Mark 9:1-9

December 11, 2019

And he said to them, “Truly I tell you, there are some standing here who will not taste death until they see that the kingdom of God has come with power.”

Six days later, Jesus took with him Peter and James and John, and led them up a high mountain apart, by themselves. And he was transfigured before them, and his clothes became dazzling white, such as no one on earth could bleach them. And there appeared to them Elijah with Moses, who were talking with Jesus.

Then Peter said to Jesus, “Rabbi, it is good for us to be here; let us make three dwellings, one for you, one for Moses, and one for Elijah.” He did not know what to say, for they were terrified.

Then a cloud overshadowed them, and from the cloud there came a voice, “This is my Son, the Beloved; listen to him!” Suddenly when they looked around, they saw no one with them any more, but only Jesus. Mark 9:1-9

I don’t “time” these readings each morning. I don’t even wake up any more feeling obligated to think aloud about the Bible in writing daily devotions. Some days I do. Some days I don’t. So I find it very timely that these verses are the ones that popped up on a Wednesday morning as we slowly walk through Mark.

Wednesday is hump day. The middle of the week. Like a little chronological mountaintop experience as we move through the calendars of our lives. This story, the story of the transfiguration, is like Wednesday in the story of Jesus.

Some scholars suggest that this is a misplaced “post-resurrection” story. Whatever. I personally think that Mark put this exactly where he thought it should go. And even if that wasn’t a conscious decision, I believe the Holy Spirit thought so too.

Immediately after Jesus’ radical call to discipleship and surrender, and immediately before the clamoring crowds wanted another piece of him, Jesus takes his disciples to the top of a mountain. The view was probably beautiful. It usually is. But what they saw wasn’t just once familiar land off in the distance, they saw the history of God’s presence among people. God mediated through God’s mediators – Moses and Elijah – and now God’s only son as well.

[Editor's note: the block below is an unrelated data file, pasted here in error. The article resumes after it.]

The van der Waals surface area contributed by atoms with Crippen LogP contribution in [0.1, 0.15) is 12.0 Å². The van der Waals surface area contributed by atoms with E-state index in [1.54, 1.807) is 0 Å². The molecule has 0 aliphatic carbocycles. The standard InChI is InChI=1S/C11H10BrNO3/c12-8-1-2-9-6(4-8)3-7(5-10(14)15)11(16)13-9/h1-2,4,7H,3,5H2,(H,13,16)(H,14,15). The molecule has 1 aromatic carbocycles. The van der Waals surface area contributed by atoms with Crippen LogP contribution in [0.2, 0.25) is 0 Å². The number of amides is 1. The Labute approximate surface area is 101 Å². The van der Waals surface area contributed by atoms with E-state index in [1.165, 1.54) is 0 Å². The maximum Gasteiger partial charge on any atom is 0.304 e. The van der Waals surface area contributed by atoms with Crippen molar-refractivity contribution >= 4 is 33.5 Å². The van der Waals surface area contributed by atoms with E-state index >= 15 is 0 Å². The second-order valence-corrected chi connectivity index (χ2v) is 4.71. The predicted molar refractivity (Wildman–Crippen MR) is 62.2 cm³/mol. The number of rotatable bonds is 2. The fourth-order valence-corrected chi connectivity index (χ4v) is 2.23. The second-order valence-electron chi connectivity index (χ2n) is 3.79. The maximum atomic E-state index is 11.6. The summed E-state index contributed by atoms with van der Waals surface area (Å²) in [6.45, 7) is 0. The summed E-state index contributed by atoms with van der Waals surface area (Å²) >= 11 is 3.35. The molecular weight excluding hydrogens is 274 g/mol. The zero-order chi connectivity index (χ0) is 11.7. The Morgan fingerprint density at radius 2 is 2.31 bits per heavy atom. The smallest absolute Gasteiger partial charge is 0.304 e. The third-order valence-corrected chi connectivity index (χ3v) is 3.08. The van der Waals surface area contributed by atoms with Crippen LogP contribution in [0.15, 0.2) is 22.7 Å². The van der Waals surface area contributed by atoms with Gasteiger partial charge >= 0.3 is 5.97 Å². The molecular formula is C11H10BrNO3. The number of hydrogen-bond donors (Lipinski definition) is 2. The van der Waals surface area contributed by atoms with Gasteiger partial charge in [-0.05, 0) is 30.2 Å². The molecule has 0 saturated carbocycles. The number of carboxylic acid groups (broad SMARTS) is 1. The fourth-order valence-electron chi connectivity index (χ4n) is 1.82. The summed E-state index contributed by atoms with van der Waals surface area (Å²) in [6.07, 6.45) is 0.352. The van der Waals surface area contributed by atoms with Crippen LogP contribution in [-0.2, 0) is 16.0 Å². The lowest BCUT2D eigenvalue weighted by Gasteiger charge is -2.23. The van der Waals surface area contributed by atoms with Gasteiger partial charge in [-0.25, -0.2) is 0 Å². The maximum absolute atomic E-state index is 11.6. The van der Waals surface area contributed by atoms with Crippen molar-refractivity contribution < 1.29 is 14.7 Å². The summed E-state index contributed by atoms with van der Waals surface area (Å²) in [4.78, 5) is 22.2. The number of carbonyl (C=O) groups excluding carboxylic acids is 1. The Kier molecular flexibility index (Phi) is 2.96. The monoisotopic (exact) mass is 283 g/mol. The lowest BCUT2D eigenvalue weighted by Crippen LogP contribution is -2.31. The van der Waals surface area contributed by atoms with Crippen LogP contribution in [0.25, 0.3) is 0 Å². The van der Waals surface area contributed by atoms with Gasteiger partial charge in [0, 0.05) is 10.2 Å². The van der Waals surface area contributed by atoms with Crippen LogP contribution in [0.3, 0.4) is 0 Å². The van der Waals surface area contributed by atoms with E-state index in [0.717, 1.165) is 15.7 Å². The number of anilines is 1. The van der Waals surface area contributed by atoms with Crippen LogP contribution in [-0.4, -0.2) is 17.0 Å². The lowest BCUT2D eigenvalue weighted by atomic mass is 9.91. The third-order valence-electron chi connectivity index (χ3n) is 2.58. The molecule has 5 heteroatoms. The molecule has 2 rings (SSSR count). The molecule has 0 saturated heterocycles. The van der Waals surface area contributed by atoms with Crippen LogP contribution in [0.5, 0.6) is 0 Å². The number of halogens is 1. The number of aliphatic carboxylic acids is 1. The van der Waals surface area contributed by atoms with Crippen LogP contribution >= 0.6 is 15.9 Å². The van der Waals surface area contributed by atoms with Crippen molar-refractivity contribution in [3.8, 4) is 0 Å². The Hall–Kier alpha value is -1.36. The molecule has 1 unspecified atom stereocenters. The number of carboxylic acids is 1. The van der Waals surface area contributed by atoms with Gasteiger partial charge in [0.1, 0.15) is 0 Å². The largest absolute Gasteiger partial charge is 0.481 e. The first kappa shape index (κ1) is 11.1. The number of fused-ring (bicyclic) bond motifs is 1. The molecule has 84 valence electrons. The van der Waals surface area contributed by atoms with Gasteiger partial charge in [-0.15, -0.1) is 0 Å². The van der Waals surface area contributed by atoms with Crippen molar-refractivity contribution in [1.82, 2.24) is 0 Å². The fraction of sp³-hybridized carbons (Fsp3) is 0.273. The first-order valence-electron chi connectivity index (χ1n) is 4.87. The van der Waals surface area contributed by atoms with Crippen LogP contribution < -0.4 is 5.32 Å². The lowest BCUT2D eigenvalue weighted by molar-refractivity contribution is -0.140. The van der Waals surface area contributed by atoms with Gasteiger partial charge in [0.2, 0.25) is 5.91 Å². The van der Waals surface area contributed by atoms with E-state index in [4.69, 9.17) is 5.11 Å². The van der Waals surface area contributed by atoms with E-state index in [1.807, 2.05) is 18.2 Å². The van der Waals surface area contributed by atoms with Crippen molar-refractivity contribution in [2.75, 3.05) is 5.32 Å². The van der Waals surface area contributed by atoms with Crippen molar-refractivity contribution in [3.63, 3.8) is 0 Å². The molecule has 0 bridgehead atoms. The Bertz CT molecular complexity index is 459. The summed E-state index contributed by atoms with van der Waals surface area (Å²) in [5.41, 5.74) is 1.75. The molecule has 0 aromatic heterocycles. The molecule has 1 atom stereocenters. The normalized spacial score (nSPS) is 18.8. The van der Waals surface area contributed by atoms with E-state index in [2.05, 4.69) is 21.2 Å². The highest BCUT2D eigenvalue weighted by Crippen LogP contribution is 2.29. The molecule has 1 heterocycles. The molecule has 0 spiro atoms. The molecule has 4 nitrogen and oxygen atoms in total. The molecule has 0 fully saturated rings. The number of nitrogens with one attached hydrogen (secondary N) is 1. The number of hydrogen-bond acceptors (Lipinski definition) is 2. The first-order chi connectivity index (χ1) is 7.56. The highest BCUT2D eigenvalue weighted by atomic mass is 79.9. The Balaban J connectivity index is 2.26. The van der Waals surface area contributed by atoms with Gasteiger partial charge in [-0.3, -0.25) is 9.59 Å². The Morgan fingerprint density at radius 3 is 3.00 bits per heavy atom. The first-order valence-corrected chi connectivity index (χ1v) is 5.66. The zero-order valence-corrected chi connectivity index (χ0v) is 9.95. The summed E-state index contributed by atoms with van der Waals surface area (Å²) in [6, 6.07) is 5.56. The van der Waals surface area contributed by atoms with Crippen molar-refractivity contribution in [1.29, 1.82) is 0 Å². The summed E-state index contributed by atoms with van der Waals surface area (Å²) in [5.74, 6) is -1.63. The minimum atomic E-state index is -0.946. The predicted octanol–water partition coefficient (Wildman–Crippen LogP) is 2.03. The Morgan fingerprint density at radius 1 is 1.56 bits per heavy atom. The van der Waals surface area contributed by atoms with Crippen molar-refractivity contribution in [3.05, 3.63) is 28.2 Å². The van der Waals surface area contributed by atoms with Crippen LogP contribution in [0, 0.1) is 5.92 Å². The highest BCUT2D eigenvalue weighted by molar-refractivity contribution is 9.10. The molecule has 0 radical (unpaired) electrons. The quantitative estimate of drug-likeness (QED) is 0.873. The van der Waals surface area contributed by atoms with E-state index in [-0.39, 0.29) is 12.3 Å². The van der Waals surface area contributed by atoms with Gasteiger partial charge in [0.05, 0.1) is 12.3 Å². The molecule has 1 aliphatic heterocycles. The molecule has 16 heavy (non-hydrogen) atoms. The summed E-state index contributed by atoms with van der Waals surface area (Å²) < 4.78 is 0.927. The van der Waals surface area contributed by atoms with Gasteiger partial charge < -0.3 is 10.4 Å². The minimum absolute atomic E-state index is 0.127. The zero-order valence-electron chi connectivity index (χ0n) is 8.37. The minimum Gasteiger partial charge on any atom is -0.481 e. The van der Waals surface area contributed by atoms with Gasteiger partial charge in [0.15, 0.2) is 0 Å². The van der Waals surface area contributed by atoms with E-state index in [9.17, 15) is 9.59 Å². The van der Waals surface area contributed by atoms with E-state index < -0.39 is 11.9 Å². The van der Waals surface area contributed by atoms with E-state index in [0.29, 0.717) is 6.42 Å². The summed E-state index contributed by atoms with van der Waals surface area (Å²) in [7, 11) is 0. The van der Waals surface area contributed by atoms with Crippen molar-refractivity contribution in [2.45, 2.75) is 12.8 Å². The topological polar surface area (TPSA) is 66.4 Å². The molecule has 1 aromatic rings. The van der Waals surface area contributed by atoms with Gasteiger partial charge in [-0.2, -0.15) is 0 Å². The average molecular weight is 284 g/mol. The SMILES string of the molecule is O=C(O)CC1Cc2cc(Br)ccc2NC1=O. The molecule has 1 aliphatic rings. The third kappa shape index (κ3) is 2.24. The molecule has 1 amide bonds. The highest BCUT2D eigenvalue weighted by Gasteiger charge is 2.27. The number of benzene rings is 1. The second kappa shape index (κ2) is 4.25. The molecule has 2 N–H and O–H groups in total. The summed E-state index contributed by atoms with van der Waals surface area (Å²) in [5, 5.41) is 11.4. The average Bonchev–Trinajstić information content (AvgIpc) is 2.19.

Peter wants to stay. But there is no staying. There is only full speed ahead or beating a hasty retreat. It is a tipping point. They were terrified – not an unknown feeling when we reach the edge of our capabilities and understanding. The unknown is always scary along with interesting.

Then thunders, or whispers, the voice: “This is my Son, the Beloved; listen to him!”

And they do. The story continues. Trembling, they make their way down the mountain. Trembling, we too keep the faith. We keep following. We keep listening. This reminds me of something else Peter has to say in another gospel: “Lord, to whom can we go? You have the words of eternal life. We have come to believe and know that you are the Holy One of God.”

Let us pray: Lord, you give us glimpses of the beauty of your way in the world, often when we can only see the struggle. Still our fears. Speak your encouraging words into our spirits when we falter. You have the words of eternal life. In Jesus’ name. Amen.

Mark 9:1-9

December 11, 2019

And he said to them, “Truly I tell you, there are some standing here who will not taste death until they see that the kingdom of God has come with power.”

Six days later, Jesus took with him Peter and James and John, and led them up a high mountain apart, by themselves. And he was transfigured before them, and his clothes became dazzling white, such as no one on earth could bleach them. And there appeared to them Elijah with Moses, who were talking with Jesus.

Then Peter said to Jesus, “Rabbi, it is good for us to be here; let us make three dwellings, one for you, one for Moses, and one for Elijah.” He did not know what to say, for they were terrified.

Then a cloud overshadowed them, and from the cloud there came a voice, “This is my Son, the Beloved; listen to him!” Suddenly when they looked around, they saw no one with them any more, but only Jesus. Mark 9:1-9